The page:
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Old 06-18-2019, 11:46 AM   #107
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That is very true.
And they are attached by strong covalent hydrogen bonds.The energy needed, the heat of vaporization, is very high. Twice as much energy input as what was released on formation.
Sure it was a typo, but one O per two H.


So, Iím going into freshman, and in SIXTH GRADE we hooked up a nine volt battery to an electrolysis device. In 15 minutes we had a test tube full of oxygen, and another full of hydrogen.
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Old 06-18-2019, 11:59 AM   #108
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sledd, sure a typo, the other way around.


Hope the OP has moved on to better information sources. Not much has to be gained further.


Moderator can we have a flame and political forum . I think many people would like to take the axe to each other. ..


Just follow the money and then you know why we are where we are.


I am sure the farmers inland and the insurance people at the coast are looking at this global warming "hoax" very careful .


With the 20+ hobby cars I own I really like my electric solectria from 1996 charged with sunshine.



Our country is way behind the rest of the " civilized world" including china and looss further with every next day. Musk and Tesla whatever you think at least has a " friendly" vision... that is not shared with the oilers and average car company.


It is just making a choice.... are you part of the problem or part of the solution.... polarization.. our current Fuhrer is good at it.


Johan

the fact that the climate is warming is no hoax - anyone with a few years under their belt is well aware that it's not just the weather, it's climate changing and it's steadily getting warmer fast -whether as much of it is being changed by human endeavors as claimed, or not might be debated, but no one can deny that we are fouling the earth - if we pay attention to the environment, we will see less plastic in the oceans, less air pollution, less water pollution, and we'll have a cleaner 'yard' to play in, which is a big win for everyone, even if humans bear little responsibility for the rapid climate change we are seeing - if we are responsible for a portion of the rapid changes, and we don't do something about it now, it will be too late to do anything if we leave it until later - personally, I'd much rather be driving a quiet, low maintenance, cheap to run, vehicle than a noisy, smelly, smoking, expensive to maintain, expensive to repair diesel, any day of the week and I look forward to the day that a practical electric or hydrogen powered vehicle is in my yard
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Old 06-18-2019, 12:10 PM   #109
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So, Iím going into freshman, and in SIXTH GRADE we hooked up a nine volt battery to an electrolysis device. In 15 minutes we had a test tube full of oxygen, and another full of hydrogen.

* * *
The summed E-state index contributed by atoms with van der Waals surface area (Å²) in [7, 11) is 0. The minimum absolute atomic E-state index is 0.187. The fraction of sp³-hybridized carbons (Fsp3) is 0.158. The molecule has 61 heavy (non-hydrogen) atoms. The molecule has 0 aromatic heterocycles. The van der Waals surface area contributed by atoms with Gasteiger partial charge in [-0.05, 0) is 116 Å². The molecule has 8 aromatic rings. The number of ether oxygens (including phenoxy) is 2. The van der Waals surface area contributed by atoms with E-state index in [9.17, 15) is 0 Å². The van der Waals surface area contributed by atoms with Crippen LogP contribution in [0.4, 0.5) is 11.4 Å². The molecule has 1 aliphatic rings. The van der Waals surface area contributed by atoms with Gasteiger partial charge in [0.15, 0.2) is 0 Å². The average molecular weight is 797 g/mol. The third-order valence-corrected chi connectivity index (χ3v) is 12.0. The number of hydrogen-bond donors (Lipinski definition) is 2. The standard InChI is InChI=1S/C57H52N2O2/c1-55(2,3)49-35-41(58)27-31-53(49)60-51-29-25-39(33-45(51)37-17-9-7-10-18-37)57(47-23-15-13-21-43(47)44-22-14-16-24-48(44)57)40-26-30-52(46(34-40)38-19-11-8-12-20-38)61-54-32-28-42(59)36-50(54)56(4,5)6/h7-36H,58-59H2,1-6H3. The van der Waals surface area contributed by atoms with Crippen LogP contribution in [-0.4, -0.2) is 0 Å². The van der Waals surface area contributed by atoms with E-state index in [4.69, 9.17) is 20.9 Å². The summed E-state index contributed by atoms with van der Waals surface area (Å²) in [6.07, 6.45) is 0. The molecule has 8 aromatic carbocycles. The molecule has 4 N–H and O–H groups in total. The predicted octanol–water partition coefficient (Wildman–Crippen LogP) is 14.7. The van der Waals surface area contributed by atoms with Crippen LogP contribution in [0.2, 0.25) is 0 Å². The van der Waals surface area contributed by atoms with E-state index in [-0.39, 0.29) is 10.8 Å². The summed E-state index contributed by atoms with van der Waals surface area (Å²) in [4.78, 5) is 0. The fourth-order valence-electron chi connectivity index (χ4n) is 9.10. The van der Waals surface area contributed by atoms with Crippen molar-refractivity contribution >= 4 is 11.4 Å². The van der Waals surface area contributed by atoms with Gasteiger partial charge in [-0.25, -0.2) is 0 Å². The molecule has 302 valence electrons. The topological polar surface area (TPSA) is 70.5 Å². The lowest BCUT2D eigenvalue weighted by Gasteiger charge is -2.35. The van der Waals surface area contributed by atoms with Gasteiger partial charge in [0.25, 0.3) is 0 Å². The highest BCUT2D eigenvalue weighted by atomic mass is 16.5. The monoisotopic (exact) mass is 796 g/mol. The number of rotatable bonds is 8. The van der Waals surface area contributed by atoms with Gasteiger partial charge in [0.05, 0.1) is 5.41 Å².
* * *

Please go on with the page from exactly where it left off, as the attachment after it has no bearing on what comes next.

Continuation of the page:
I bet you, or 'they' didn't know that hydrogen could be separated from water by a type of photosynthesis back when you were in 6th grade - much like my comment, also uttered back in elementary school about the little carbon windmill inside of a sealed glass jar being propelled by sunlight, that 'it might prove to be a good energy source' was met by, 'not really, it's mostly just a toy and not of any practical use'
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Old 06-18-2019, 12:27 PM   #110
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the fact that the climate is warming is no hoax
The contested part is what humankind's contribution is to that, if any, of any significance. I don't see any representation of the other side in any of these discussions at all, so I'll do that here.



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if we pay attention to the environment
Again, the dispute is over that "pay attention" means. Does it mean one side of the aisle unilaterally outlaws anything it doesn't like? Seems to be. That's why there's no consensus to be made. One side parades around like they are infallible, justified in anything and everything they propose and berates the other for not being on board with any and every extreme they come to.



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we will see less plastic in the oceans
Thing is, those "islands of plastic" aren't not coming from Kansas. They're coming from California. Yeah, its more important that stops, but how do we do it in a way that most people can agree on?



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if we are responsible for a portion of the rapid changes, and we don't do something about it now, it will be too late to do anything if we leave it until later
This is the same rhetorical strategy as above- "do something" - do WHAT exactly? The "pro-environment" folks always hide behind this kind of vague call to action because often the proposals are anti-human in nature.


What specifically does this mean? Outlaw things some people say are bad? Why? At what cost? Seems like the argument is that _anything_ is justified that could plausibly stop/slow down something we are entirely uncertain of, even outlawing wood stoves in the arctic. The coastal elite will vote for that kind of crap without a shred of care about the effect it has on the people that live there- not their problem after all. Doesn't cost them anything.